Adam Zaars: We needed the freedom of having a lot of time and we needed to do it in an environment that was nothing like a big city where we could make the studio into our own. We did the drums in Necromorbus (Tore also did the mixing and mastering), then we relocated to our home town in the western parts of Sweden to do the rest with Jonas Wikstrand. We had two rooms and pretty much rearranged them completely into what felt comfortable for us. It was an inspiring time, I never really wanted to leave the studio. It was great working with both guys really, and I am really pleased with what they both contributed.

As for current happenings, what did drummer Jakob Ljungberg bring to the table? I like his switch between hard rock pounder and progressive rock creativeness.
Adam Zaars: It’s great playing with him, he’s a great addition in a lot of ways. We’ve know each other since we were kids and we have always played together, so to have him in the band is great. He adds his kind of drumming which isn’t the typical death metal way of drumming and that’s exactly what we needed.

Alright, final question. Plans for 2013? Domination or sit quietly back and let the music do the talking?
Adam Zaars: We have plans. Hopefully we can make them happen!

** Tribulation’s new album, The Formulas of Death, is out on Anja Offensive. It’s available HERE, and if you’re smart you’ll check it out. It might be the hippest “death metal” record ever recorded. No, seriously.

Tales From the Metalnomicon: Kier-La Janisse

By: Shawn Macomber Posted in: featured, interviews, king fucking diamond On: Friday, April 12th, 2013

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Welcome to Tales From the Metalnomicon, a new twice-monthly column delving into the surprisingly vast world of heavy metal-tinged/inspired literature and metalhead authors…

In her exquisitely rendered, frequently disquieting, always edifying new book House of Psychotic Women: An Autobiographical Topography of Female Neurosis in Horror and Exploitation Films well-respected critic, festival programmer and King Diamond devotee Kier-La Janisse writes of a childhood visit to a garage sale during which she pleads with her mother for the quarter necessary to purchase a copy of Peter Benchley’s novel Jaws.

“She conceded, with the caveat that she be allowed to read it first to make sure it was ‘acceptable reading’ for a child my age,” Janisse writes. “I expected this. What I didn’t expect was to get the book back marked up with a ballpoint pen, words changed, and entire pages scribbled out. I still think this book is my mother’s masterpiece of repressive zeal.”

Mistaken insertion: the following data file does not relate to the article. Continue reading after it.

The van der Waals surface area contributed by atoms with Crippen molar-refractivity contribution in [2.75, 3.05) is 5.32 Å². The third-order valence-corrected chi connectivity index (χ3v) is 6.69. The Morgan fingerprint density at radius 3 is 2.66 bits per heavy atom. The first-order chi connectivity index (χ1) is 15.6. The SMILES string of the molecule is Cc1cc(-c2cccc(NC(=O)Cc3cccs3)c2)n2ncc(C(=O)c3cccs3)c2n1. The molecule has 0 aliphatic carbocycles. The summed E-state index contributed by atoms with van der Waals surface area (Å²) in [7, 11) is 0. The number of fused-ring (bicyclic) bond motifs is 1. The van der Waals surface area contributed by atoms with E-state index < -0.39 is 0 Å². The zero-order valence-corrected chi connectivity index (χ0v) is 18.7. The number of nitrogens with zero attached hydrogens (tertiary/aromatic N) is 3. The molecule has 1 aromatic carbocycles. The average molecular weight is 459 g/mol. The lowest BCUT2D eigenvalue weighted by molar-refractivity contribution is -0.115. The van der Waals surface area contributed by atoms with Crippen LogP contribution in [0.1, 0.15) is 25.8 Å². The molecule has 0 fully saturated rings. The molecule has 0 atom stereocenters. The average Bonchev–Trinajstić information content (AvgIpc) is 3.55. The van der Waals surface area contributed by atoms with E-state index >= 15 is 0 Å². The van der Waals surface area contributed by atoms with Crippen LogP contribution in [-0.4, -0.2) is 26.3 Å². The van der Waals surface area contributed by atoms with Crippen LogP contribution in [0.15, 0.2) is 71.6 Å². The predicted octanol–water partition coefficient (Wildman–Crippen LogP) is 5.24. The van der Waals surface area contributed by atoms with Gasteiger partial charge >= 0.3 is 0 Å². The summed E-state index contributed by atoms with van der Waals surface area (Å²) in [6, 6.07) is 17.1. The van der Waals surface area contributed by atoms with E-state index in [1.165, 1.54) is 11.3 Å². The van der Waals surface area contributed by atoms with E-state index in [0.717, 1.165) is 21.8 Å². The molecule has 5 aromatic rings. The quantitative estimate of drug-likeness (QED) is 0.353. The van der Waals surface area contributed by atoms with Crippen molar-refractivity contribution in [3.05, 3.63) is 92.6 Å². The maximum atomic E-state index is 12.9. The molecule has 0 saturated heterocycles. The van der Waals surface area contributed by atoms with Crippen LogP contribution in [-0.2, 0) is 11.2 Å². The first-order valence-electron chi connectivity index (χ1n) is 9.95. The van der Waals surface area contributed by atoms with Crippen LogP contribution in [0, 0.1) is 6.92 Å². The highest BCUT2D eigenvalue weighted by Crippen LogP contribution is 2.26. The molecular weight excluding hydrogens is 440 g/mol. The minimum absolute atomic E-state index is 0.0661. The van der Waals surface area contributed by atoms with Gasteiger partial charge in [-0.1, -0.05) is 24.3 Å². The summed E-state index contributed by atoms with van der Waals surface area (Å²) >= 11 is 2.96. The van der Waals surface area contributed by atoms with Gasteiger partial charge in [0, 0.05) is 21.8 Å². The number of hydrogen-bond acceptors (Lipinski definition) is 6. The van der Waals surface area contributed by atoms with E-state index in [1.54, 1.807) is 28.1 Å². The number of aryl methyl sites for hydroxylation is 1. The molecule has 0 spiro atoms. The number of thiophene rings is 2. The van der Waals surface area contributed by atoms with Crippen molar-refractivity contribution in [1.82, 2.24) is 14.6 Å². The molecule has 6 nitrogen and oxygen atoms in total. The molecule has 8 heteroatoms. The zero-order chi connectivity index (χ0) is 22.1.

Janisse continues:

Of course, the ink didn’t deter me: If I held the pages up to the light I could read through it. Like all things buried, these dirty truths come to the surface one way or another.

House of Psychotic Women is not unlike that light. Its lushly illustrated pages illuminate and elucidate, summoning hitherto obscured patterns and subtexts of both classic and obscure entries in the “apocalyptic hysteria” celluloid subgenre into view, deepening appreciation for those films a given reader has seen, piquing interest in the dozens they haven’t. (The appendix compendium will almost certainly blow the minds of most outré junkies.)

KierLaJanisse

“I was always drawn to these films, but for a long time I never gave it much thought beyond, ‘Yeah, I like these movies with crazy women in them,’” Janisse tells Decibel. “Once I started writing the book, though, it was striking to me how the central problem of so many of the women in so many of these films is the same problem, which is issues of identity — basically, the expectations others manufacture for women, the expectations they manufacture for themselves, and then the consequent ways they act out when the inability to meet those expectations becomes clear.”

Throw Me a Frickin’ Label Hack: Odela Exposes its Proggy Bits

By: Dan Lake Posted in: featured, interviews, listen On: Friday, April 12th, 2013

Odela Moth Eater cover (TOP)